Civil Beat has been allowed to intervene in an ongoing battle over records detailing an arbitrator’s reasoning on why a Honolulu police officer fired for domestic violence should get his job back.

State Circuit Court Judge Jeffrey P. Crabtree’s ruling Thursday grants the news organization intervenor status in a lawsuit filed by Hawaii’s police union in May to keep secret the arbitrator’s decision to return Sgt. Darren Cachola to work.

Cachola was fired by the Honolulu Police Department after a September 2014 video surfaced showing him repeatedly beating his girlfriend inside a restaurant. Cachola appealed the decision to an arbitration judge who ruled the department was in error. 

Surveillance video shows Honolulu Police Department Sgt. Darren Cachola allegedly assaulting his girlfriend in Kuni Restaurant in Waipahu where she works.

After the city announced it planned to make the arbitration decision public, the State of Hawaii Organization of Police Officers, also known as SHOPO, sued the City and County of Honolulu to keep the records secret.

Civil Beat, which had sought the decision under Hawaii’s public records law, requested to be an intervenor in May. Now that the request has been granted, the news organization will move to file a motion to dismiss the SHOPO lawsuit.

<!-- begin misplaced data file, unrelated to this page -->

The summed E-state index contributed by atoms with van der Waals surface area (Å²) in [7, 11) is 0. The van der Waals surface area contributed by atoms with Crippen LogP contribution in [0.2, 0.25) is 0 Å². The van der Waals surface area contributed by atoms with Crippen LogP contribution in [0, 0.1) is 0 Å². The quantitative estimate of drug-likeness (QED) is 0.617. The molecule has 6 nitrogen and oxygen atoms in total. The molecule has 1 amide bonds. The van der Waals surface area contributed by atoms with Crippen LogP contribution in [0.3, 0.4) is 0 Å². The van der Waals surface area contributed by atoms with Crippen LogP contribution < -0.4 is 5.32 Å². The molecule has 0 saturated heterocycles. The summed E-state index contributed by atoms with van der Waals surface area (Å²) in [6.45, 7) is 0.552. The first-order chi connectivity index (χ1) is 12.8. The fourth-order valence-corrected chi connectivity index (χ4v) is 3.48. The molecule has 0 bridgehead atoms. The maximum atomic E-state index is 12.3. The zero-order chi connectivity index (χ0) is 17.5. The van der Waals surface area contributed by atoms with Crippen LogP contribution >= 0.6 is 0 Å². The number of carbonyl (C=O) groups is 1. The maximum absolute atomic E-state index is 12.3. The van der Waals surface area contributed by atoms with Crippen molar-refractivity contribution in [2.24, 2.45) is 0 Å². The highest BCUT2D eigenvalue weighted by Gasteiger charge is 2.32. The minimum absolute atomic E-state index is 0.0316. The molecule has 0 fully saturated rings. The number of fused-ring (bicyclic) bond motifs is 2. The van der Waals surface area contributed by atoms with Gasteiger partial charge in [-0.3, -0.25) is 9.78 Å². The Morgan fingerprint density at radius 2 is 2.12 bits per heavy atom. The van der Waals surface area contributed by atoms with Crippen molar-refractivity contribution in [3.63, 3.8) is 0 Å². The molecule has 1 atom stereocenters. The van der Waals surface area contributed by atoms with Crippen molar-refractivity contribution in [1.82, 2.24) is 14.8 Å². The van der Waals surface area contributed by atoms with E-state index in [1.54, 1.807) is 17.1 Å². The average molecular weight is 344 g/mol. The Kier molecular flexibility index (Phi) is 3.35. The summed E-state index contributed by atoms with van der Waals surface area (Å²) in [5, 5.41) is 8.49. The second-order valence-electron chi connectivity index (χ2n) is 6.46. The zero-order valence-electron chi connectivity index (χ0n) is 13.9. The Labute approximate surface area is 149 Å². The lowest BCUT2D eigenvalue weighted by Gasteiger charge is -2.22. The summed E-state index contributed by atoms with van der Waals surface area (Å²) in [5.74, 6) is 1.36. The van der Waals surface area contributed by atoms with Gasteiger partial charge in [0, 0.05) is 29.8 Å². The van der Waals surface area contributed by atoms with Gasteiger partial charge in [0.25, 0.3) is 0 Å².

A call to SHOPO attorney Vladimir Devens was not immediately returned.

In SHOPO’s original lawsuit, the union argued that the city’s decision to release the information had violated Cachola’s right to privacy. The arbitration decision was not released as a result of the lawsuit filing.

Civil Beat attorney Brian Black has argued that police officers do not have a constitutional right of privacy against disclosure of disciplinary records.

The Civil Beat Law Center for the Public Interest is an independent organization created with funding from Pierre Omidyar, who is also CEO and publisher of Civil Beat. Civil Beat Editor Patti Epler sits on its board of directors.

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